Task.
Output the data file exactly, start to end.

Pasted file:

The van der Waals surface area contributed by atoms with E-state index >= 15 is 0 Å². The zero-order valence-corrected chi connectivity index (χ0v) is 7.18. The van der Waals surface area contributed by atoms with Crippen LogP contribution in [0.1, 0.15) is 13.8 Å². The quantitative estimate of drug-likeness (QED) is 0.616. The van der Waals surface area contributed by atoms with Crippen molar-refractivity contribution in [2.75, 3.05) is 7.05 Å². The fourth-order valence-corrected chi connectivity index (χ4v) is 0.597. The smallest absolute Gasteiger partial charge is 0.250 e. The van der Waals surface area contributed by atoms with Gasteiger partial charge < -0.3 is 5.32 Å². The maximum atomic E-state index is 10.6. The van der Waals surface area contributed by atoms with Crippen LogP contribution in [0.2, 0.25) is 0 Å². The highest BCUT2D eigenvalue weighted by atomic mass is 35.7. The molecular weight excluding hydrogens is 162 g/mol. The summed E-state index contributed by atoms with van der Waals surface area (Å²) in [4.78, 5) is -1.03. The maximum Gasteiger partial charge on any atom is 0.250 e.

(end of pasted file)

The van der Waals surface area contributed by atoms with E-state index >= 15 is 0 Å². The zero-order valence-corrected chi connectivity index (χ0v) is 7.18. The van der Waals surface area contributed by atoms with Crippen LogP contribution in [0.1, 0.15) is 13.8 Å². The quantitative estimate of drug-likeness (QED) is 0.616. The van der Waals surface area contributed by atoms with Crippen molar-refractivity contribution in [2.75, 3.05) is 7.05 Å². The fourth-order valence-corrected chi connectivity index (χ4v) is 0.597. The smallest absolute Gasteiger partial charge is 0.250 e. The van der Waals surface area contributed by atoms with Gasteiger partial charge < -0.3 is 5.32 Å². The maximum atomic E-state index is 10.6. The van der Waals surface area contributed by atoms with Crippen LogP contribution in [0.2, 0.25) is 0 Å². The highest BCUT2D eigenvalue weighted by atomic mass is 35.7. The molecular weight excluding hydrogens is 162 g/mol. The summed E-state index contributed by atoms with van der Waals surface area (Å²) in [4.78, 5) is -1.03. The maximum Gasteiger partial charge on any atom is 0.250 e.